In place of configuration ranking at design time, a modeler could opt to have the system determine data rankings dynamically based at runtime on user choices.
Data from messages and notes that correlate to the process and the evidence (core and related documents) can be elevated, and the messages and notes of communication threads can be displayed. Because communication threads contain content that can be vital to the completion of a task, they can be an important part of data elevation. Data elevation gives the worker all the information they need when they need it to complete a task. Accordingly, correlated communications can play an important part of task completion.
Data can be organized based on the hierarchical relationship between the data elements derived from one or multiple sources, and from data that is specified in the data catalog. A goal of defining this hierarchy is to provide a set of constraints that will allow for the accurate and appropriate display of elements in the proper context. The hierarchy includes a form level, container level, and element level. The form level is the highest-level container and can contain a simple set of data elements, or subcontainers, that group data by an existing relationship. For example, a hover summary can provide some key data elements concerning a selected object. A more complex example is a step detail or a purchase order.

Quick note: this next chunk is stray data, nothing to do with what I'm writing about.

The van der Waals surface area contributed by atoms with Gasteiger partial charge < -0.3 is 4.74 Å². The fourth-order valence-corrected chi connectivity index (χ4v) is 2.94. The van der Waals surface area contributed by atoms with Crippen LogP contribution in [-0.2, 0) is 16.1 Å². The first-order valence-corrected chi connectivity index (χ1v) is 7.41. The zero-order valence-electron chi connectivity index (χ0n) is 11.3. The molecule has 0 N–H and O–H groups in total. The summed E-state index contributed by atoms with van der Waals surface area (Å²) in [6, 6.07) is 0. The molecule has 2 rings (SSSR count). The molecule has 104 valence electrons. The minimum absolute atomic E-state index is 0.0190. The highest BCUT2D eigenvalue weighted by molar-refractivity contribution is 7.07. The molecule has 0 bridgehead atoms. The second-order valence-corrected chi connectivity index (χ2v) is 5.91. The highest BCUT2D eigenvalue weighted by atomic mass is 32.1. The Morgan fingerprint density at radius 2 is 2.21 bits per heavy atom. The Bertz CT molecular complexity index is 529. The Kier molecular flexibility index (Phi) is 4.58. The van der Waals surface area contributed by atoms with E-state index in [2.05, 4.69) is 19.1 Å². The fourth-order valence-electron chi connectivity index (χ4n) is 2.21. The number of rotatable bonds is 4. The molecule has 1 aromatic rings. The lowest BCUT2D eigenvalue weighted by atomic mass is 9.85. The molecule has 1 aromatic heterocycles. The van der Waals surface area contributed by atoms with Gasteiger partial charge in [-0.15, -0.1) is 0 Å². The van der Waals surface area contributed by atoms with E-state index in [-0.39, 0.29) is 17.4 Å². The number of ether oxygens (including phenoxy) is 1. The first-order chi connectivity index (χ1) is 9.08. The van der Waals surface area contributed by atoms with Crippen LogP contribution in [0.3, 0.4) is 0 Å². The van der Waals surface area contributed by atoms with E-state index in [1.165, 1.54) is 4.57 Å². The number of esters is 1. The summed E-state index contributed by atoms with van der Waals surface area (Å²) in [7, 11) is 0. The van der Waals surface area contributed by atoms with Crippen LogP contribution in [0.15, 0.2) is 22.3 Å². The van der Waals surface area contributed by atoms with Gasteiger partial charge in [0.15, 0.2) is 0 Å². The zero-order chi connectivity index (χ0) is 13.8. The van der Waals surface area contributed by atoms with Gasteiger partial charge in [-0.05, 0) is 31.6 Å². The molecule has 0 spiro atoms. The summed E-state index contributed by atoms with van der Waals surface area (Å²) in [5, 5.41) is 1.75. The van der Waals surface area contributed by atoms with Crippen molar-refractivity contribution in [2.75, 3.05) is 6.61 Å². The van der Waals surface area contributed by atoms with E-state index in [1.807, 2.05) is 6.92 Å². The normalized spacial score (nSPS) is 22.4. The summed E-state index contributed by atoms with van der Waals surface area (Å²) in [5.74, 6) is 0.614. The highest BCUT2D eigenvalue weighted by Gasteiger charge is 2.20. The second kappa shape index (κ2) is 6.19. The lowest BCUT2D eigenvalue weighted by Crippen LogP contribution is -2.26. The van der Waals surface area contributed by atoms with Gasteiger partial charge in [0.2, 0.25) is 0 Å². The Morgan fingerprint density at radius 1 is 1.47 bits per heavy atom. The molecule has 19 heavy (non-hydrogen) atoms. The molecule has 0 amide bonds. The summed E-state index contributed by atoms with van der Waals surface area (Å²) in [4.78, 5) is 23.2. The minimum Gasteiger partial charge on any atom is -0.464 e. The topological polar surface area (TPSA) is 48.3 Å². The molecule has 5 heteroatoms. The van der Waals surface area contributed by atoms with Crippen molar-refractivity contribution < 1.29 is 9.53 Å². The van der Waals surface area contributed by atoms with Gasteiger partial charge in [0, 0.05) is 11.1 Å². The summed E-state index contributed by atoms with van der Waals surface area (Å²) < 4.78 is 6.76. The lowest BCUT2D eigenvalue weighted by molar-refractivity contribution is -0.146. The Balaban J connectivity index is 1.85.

Container levels are a group of data elements within a form. A container can additionally be broken down into types, such as a table for the line items versus multiple columns for shipping information. A parent container defines rules and properties for child containers. Containers can be nested and adhere to parent container boundaries. Containers support n number of nesting at container levels. An element level is an individual data element that is associated with a container. Element properties can override properties inherited from the parent.
The ability for the form to determine placement of elements is extended to containers as well. For example, as the form is a scaled horizontally, two 1-column containers, stacked vertically, can be repositioned to side-by-side placement.
The disclosed architecture also provides the capability to automatically sense source data availability allowing applications to poke through the display surface into an application display, if available, or using cached data, if the display is not available, without leaving the current display surface and losing context. Additionally, the representation of metadata-defined data from the business applications linked with data of the information model allowing data to be surfaced and appear related even if the application is unavailable. Data source awareness and having the ability to deal with data that is not sourced locally provides a unique advantage to the display surface.
Data is linked to the source location as often as possible. Source locations that are prioritized by rank and order allow data to be located and displayed from multiple locations. This is accomplished through the following two schemas and their relationships to the items:
DataLocations define the locations where data can be located and the method of accessing the location as well as a further definition contained in an XML document in the AccessInfo field.
MetaDataItems_DataLocations contains the references where this data element can be sourced. It also contains a location where data can be cached if found. The applications can then choose to use the cached data or not if the source is not available.